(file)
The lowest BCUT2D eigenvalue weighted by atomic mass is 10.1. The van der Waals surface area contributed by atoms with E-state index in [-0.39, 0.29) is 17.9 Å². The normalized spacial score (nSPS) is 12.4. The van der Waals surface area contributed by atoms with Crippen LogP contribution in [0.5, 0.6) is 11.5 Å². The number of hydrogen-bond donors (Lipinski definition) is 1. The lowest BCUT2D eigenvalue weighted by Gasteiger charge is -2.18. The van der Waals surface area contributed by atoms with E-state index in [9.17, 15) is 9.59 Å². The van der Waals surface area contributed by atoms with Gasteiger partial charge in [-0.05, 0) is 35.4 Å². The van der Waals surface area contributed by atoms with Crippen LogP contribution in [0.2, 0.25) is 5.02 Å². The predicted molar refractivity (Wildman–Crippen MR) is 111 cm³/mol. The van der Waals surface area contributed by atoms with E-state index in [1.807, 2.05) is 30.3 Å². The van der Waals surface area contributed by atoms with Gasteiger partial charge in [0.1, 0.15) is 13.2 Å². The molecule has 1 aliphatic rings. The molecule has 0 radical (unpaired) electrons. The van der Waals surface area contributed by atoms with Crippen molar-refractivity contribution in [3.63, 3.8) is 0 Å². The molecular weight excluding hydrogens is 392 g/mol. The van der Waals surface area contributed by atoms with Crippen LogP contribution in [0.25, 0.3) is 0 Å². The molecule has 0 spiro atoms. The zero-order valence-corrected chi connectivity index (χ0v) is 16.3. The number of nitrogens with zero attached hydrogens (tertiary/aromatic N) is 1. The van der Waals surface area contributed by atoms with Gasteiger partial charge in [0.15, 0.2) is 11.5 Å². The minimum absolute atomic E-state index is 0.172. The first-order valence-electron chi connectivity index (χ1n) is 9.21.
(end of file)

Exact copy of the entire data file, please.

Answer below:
The lowest BCUT2D eigenvalue weighted by atomic mass is 10.1. The van der Waals surface area contributed by atoms with E-state index in [-0.39, 0.29) is 17.9 Å². The normalized spacial score (nSPS) is 12.4. The van der Waals surface area contributed by atoms with Crippen LogP contribution in [0.5, 0.6) is 11.5 Å². The number of hydrogen-bond donors (Lipinski definition) is 1. The lowest BCUT2D eigenvalue weighted by Gasteiger charge is -2.18. The van der Waals surface area contributed by atoms with E-state index in [9.17, 15) is 9.59 Å². The van der Waals surface area contributed by atoms with Gasteiger partial charge in [-0.05, 0) is 35.4 Å². The van der Waals surface area contributed by atoms with Crippen LogP contribution in [0.2, 0.25) is 5.02 Å². The predicted molar refractivity (Wildman–Crippen MR) is 111 cm³/mol. The van der Waals surface area contributed by atoms with E-state index in [1.807, 2.05) is 30.3 Å². The van der Waals surface area contributed by atoms with Gasteiger partial charge in [0.1, 0.15) is 13.2 Å². The molecule has 1 aliphatic rings. The molecule has 0 radical (unpaired) electrons. The van der Waals surface area contributed by atoms with Crippen molar-refractivity contribution in [3.63, 3.8) is 0 Å². The molecular weight excluding hydrogens is 392 g/mol. The van der Waals surface area contributed by atoms with Crippen LogP contribution in [0.25, 0.3) is 0 Å². The molecule has 0 spiro atoms. The zero-order valence-corrected chi connectivity index (χ0v) is 16.3. The number of nitrogens with zero attached hydrogens (tertiary/aromatic N) is 1. The van der Waals surface area contributed by atoms with Gasteiger partial charge in [0.15, 0.2) is 11.5 Å². The minimum absolute atomic E-state index is 0.172. The first-order valence-electron chi connectivity index (χ1n) is 9.21.